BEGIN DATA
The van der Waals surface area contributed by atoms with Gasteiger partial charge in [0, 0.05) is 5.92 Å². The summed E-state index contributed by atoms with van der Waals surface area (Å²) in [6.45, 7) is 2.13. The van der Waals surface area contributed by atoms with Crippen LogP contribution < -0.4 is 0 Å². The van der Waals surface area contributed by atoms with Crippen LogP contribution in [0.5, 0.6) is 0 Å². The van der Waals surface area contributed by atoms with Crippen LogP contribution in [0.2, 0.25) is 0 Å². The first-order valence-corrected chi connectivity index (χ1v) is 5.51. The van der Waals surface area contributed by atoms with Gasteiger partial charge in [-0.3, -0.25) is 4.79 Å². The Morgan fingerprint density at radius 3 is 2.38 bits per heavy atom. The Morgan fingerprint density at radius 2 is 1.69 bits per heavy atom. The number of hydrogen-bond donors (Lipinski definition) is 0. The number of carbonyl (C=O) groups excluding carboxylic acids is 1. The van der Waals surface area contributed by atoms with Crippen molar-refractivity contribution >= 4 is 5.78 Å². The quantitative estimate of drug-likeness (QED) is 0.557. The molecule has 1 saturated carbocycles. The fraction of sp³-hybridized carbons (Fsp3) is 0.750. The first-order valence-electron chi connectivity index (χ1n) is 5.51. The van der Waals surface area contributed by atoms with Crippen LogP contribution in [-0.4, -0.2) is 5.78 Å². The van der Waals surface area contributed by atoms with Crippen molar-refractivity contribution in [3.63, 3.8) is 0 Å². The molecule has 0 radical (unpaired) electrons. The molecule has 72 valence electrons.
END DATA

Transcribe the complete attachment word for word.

The van der Waals surface area contributed by atoms with Gasteiger partial charge in [0, 0.05) is 5.92 Å². The summed E-state index contributed by atoms with van der Waals surface area (Å²) in [6.45, 7) is 2.13. The van der Waals surface area contributed by atoms with Crippen LogP contribution < -0.4 is 0 Å². The van der Waals surface area contributed by atoms with Crippen LogP contribution in [0.5, 0.6) is 0 Å². The van der Waals surface area contributed by atoms with Crippen LogP contribution in [0.2, 0.25) is 0 Å². The first-order valence-corrected chi connectivity index (χ1v) is 5.51. The van der Waals surface area contributed by atoms with Gasteiger partial charge in [-0.3, -0.25) is 4.79 Å². The Morgan fingerprint density at radius 3 is 2.38 bits per heavy atom. The Morgan fingerprint density at radius 2 is 1.69 bits per heavy atom. The number of hydrogen-bond donors (Lipinski definition) is 0. The number of carbonyl (C=O) groups excluding carboxylic acids is 1. The van der Waals surface area contributed by atoms with Crippen molar-refractivity contribution >= 4 is 5.78 Å². The quantitative estimate of drug-likeness (QED) is 0.557. The molecule has 1 saturated carbocycles. The fraction of sp³-hybridized carbons (Fsp3) is 0.750. The first-order valence-electron chi connectivity index (χ1n) is 5.51. The van der Waals surface area contributed by atoms with Crippen LogP contribution in [-0.4, -0.2) is 5.78 Å². The van der Waals surface area contributed by atoms with Crippen molar-refractivity contribution in [3.63, 3.8) is 0 Å². The molecule has 0 radical (unpaired) electrons. The molecule has 72 valence electrons.